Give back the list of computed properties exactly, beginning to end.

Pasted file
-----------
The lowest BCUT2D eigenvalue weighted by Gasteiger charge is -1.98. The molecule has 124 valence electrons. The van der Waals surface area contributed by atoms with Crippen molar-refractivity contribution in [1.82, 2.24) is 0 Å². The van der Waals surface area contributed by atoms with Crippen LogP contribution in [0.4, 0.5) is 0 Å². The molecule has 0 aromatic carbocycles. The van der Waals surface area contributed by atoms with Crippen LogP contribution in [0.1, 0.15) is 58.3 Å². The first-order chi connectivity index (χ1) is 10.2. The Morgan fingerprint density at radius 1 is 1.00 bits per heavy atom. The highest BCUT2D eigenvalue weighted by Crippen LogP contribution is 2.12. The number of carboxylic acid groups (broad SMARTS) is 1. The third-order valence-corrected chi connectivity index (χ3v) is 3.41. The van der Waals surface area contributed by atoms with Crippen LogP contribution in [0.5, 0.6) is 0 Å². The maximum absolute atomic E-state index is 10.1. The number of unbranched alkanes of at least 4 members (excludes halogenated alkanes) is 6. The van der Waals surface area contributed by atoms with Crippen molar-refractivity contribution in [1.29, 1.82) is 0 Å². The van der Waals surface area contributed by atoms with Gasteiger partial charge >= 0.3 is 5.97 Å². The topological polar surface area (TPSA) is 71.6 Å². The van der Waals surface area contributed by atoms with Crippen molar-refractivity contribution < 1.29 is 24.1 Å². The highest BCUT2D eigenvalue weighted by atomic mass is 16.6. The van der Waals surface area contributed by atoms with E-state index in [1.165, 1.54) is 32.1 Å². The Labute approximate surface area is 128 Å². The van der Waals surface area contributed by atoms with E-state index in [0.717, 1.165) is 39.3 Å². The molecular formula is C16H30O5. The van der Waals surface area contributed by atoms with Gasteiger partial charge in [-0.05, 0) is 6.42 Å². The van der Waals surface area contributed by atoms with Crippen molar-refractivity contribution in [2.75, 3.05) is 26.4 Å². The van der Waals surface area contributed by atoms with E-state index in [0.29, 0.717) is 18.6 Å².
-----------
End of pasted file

The lowest BCUT2D eigenvalue weighted by Gasteiger charge is -1.98. The molecule has 124 valence electrons. The van der Waals surface area contributed by atoms with Crippen molar-refractivity contribution in [1.82, 2.24) is 0 Å². The van der Waals surface area contributed by atoms with Crippen LogP contribution in [0.4, 0.5) is 0 Å². The molecule has 0 aromatic carbocycles. The van der Waals surface area contributed by atoms with Crippen LogP contribution in [0.1, 0.15) is 58.3 Å². The first-order chi connectivity index (χ1) is 10.2. The Morgan fingerprint density at radius 1 is 1.00 bits per heavy atom. The highest BCUT2D eigenvalue weighted by Crippen LogP contribution is 2.12. The number of carboxylic acid groups (broad SMARTS) is 1. The third-order valence-corrected chi connectivity index (χ3v) is 3.41. The van der Waals surface area contributed by atoms with Crippen LogP contribution in [0.5, 0.6) is 0 Å². The maximum absolute atomic E-state index is 10.1. The number of unbranched alkanes of at least 4 members (excludes halogenated alkanes) is 6. The van der Waals surface area contributed by atoms with Crippen molar-refractivity contribution in [1.29, 1.82) is 0 Å². The van der Waals surface area contributed by atoms with Gasteiger partial charge >= 0.3 is 5.97 Å². The topological polar surface area (TPSA) is 71.6 Å². The van der Waals surface area contributed by atoms with Crippen molar-refractivity contribution < 1.29 is 24.1 Å². The highest BCUT2D eigenvalue weighted by atomic mass is 16.6. The van der Waals surface area contributed by atoms with E-state index in [1.165, 1.54) is 32.1 Å². The Labute approximate surface area is 128 Å². The van der Waals surface area contributed by atoms with E-state index in [0.717, 1.165) is 39.3 Å². The molecular formula is C16H30O5. The van der Waals surface area contributed by atoms with Gasteiger partial charge in [-0.05, 0) is 6.42 Å². The van der Waals surface area contributed by atoms with Crippen molar-refractivity contribution in [2.75, 3.05) is 26.4 Å². The van der Waals surface area contributed by atoms with E-state index in [0.29, 0.717) is 18.6 Å².